“They’re pretty doped,” Dingle replied. He was a skinny man with greasy blond hair, shiny black leather garb and purple sunglasses—despite the late hour. He shook his hand, still recovering from the open-palm blow he’d given the woman. “But they’ll be able to walk, among other things.”

“Nothing happens on the premises,” Tinman reminded him. “We’re not a brothel. We’re an outlet. What they do with the product is their own business and on their own time.”

Dingle nodded. “I know the drill.”

Tinman knew Dingle was capable. They’d bought and sold more than two thousand women during their last three years together, and they had become the number one import/export outfit in the Asian flesh trade. Business had slowed after that mess in Boston, though. People had grown afraid. Some of his clients even attempted to return their merchandise. But the monster—Nemesis—hadn’t returned. And business was booming, or as Dingle liked to say, their ‘business was banging.’

Tinman sometimes told himself that some of the women were being used for more noble pursuits, like house cleaning or manual labor, but if he was honest, he knew the lucky ones found themselves locked inside a plush hideaway for a few years before being used up and discarded. The unlucky ones wouldn’t make it a week. Some might not even survive the night.

Not my problem
, he told himself.

He looked down the row of women, casting the bright white light along their faces. Most were Asian—Korean, Japanese, Vietnamese and Chinese. Most of them Chinese, on account of Chinese parents not putting up too much of a stink when the girls disappeared. Mom and dad might not appreciate them for being born female, but Tinman’s clients would.
At least
, Tinman thought,
some of them will feel desired before dying.
A few of the slaves were Western girls. A couple of sluts from California who practically volunteered. Two Germans. A French girl. And two Spanish—Mexican Spanish. While the Asian girls attracted Western clients, these Western girls would fetch top dollar with his Eastern clientele. Everyone always wanted what they perceived as exotic.

He crouched to the left, shining his light in the next girl’s eyes, seeing the same vacant look. Like this, mindless and oblivious to what was going to come, Tinman didn’t find the girls attractive. He thought the kind of men who did were...off. But they paid well enough for him not to care.

The girl had a bit of an overbite. He pulled a black marker from his pocket and placed a single dot on the back of her right hand, signifying that the bidding on her should start at a lower price. She’d be one of the unlucky ones. No one spent good money on a temp.

“Hey, Tin,” a man called from the container’s opening. Tinman turned to find his two guards silhouetted against the city lights. A stiff breeze brought the scent of smog and ocean decay to his nose. He hated Hong Kong. This was as close as he ever got. The docks. The auction and the exchange of money and girls would all happen on his freighter, which also conducted more legitimate, but less profitable business. When they were done, he’d sail away richer than when he arrived.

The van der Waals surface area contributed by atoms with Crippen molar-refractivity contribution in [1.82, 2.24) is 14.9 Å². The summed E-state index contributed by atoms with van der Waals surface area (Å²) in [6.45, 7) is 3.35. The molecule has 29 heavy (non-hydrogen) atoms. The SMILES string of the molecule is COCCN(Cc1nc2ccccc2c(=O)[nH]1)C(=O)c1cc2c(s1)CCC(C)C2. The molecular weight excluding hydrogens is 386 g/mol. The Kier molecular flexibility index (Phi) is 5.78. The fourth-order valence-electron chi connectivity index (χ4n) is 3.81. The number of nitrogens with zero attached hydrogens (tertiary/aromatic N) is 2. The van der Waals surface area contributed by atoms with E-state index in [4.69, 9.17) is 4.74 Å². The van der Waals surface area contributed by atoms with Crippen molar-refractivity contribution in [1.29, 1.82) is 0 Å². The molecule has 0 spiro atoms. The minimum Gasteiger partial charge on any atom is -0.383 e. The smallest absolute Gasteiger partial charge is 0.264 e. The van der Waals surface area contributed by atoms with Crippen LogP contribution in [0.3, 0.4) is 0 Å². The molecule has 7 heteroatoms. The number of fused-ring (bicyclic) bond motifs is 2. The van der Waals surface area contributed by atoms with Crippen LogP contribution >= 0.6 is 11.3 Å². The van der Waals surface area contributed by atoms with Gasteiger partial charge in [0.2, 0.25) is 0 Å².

Tinman blew Hong Kong’s stink from his nose. “What is it?”

“They’re all here,” the guard reported.

Early
, Tinman thought with a grin. Early meant eager. Eager meant high bidding. He clapped his hands together and glanced up at Dingle. “I’ll inspect each girl before she’s made available.”

Dingle nodded. “Going to be a good night.”


Very
good,” Tinman shuffled to the left one more time, out of habit. He raised the flashlight to the girl’s face. One of the Americans. A blonde. Fit and slender, which was a hard sell in Asia, since they were accustomed to slender builds, but at least she wasn’t slender in the places that mattered, and her face... She was stunning.

She squinted at the light.

Her pupils constricted.

Brows furrowed.

Tinman’s distracted mind registered all this too late to stop the foot rising for his crotch. The woman’s boot found the soft flesh between his legs and crushed it upwards, while the rest of him crumpled down. He was in a full fetal position by the time he hit the steel floor.

Through clenched eyes, Tinman looked up to see the woman standing, her fists clenched, her eyes set on Dingle, who had drawn his beloved knife. It was usually more than enough to keep the women in line. But this one? Not only had she clearly not been drugged with the rest, but she had a fire in her eyes.
She’s a cop
, he thought. The American’s slutty ignorance had been a ruse. But there had been two of them. Where was the—

The sound of fighting at the far end of the crate answered his question. He tried to shout an order, but he hadn’t yet taken a breath.

Suddenly, the container tipped forward, then back, as a large wave passed beneath the ship. It didn’t feel big enough to worry about, but it was the kind of wave encountered on the high seas, not in port.

The descending crate knocked Dingle off balance. It was the opening the woman needed. She lunged forward, and with a speed and precision Tinman had never seen, she knocked the knife from Dingle’s hand. Before the blade struck the metal floor, she broke his wrist and punched his throat, dropping him hard.

A second wave struck. He could hear the dock’s moorings creaking under the strain.